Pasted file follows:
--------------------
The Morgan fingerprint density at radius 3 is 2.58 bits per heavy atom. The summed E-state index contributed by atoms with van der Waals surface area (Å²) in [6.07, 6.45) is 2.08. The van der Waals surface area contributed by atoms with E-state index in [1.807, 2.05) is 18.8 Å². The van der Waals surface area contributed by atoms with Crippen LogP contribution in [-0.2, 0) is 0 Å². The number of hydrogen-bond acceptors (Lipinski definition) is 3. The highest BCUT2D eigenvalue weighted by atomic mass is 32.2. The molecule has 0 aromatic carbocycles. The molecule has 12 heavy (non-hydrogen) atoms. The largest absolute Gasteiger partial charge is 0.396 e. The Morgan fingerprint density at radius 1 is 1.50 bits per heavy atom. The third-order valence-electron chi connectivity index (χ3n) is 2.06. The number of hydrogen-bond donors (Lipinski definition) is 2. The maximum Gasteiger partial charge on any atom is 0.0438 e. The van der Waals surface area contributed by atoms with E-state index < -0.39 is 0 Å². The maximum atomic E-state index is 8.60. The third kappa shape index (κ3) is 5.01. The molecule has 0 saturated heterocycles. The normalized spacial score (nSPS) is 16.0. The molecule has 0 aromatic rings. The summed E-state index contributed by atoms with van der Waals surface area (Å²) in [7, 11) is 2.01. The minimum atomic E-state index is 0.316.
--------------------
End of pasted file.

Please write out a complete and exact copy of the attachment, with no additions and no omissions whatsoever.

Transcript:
The Morgan fingerprint density at radius 3 is 2.58 bits per heavy atom. The summed E-state index contributed by atoms with van der Waals surface area (Å²) in [6.07, 6.45) is 2.08. The van der Waals surface area contributed by atoms with E-state index in [1.807, 2.05) is 18.8 Å². The van der Waals surface area contributed by atoms with Crippen LogP contribution in [-0.2, 0) is 0 Å². The number of hydrogen-bond acceptors (Lipinski definition) is 3. The highest BCUT2D eigenvalue weighted by atomic mass is 32.2. The molecule has 0 aromatic carbocycles. The molecule has 12 heavy (non-hydrogen) atoms. The largest absolute Gasteiger partial charge is 0.396 e. The Morgan fingerprint density at radius 1 is 1.50 bits per heavy atom. The third-order valence-electron chi connectivity index (χ3n) is 2.06. The number of hydrogen-bond donors (Lipinski definition) is 2. The maximum Gasteiger partial charge on any atom is 0.0438 e. The van der Waals surface area contributed by atoms with E-state index < -0.39 is 0 Å². The maximum atomic E-state index is 8.60. The third kappa shape index (κ3) is 5.01. The molecule has 0 saturated heterocycles. The normalized spacial score (nSPS) is 16.0. The molecule has 0 aromatic rings. The summed E-state index contributed by atoms with van der Waals surface area (Å²) in [7, 11) is 2.01. The minimum atomic E-state index is 0.316.